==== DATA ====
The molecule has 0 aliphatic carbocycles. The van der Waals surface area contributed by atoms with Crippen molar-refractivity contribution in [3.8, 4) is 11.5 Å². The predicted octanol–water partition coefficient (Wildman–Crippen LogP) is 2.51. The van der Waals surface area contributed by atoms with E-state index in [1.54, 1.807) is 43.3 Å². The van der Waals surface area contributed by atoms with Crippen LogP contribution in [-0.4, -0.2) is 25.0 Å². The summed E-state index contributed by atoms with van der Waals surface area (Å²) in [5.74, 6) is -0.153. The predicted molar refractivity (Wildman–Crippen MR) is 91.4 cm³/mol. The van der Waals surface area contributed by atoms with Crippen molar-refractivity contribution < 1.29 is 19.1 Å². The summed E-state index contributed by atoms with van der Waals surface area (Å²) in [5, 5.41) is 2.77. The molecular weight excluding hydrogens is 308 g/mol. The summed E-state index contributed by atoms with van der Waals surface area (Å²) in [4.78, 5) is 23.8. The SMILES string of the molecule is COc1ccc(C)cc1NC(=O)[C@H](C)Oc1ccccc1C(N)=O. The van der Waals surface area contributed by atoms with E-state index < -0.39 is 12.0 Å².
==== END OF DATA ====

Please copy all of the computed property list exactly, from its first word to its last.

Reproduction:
The molecule has 0 aliphatic carbocycles. The van der Waals surface area contributed by atoms with Crippen molar-refractivity contribution in [3.8, 4) is 11.5 Å². The predicted octanol–water partition coefficient (Wildman–Crippen LogP) is 2.51. The van der Waals surface area contributed by atoms with E-state index in [1.54, 1.807) is 43.3 Å². The van der Waals surface area contributed by atoms with Crippen LogP contribution in [-0.4, -0.2) is 25.0 Å². The summed E-state index contributed by atoms with van der Waals surface area (Å²) in [5.74, 6) is -0.153. The predicted molar refractivity (Wildman–Crippen MR) is 91.4 cm³/mol. The van der Waals surface area contributed by atoms with Crippen molar-refractivity contribution < 1.29 is 19.1 Å². The summed E-state index contributed by atoms with van der Waals surface area (Å²) in [5, 5.41) is 2.77. The molecular weight excluding hydrogens is 308 g/mol. The summed E-state index contributed by atoms with van der Waals surface area (Å²) in [4.78, 5) is 23.8. The SMILES string of the molecule is COc1ccc(C)cc1NC(=O)[C@H](C)Oc1ccccc1C(N)=O. The van der Waals surface area contributed by atoms with E-state index < -0.39 is 12.0 Å².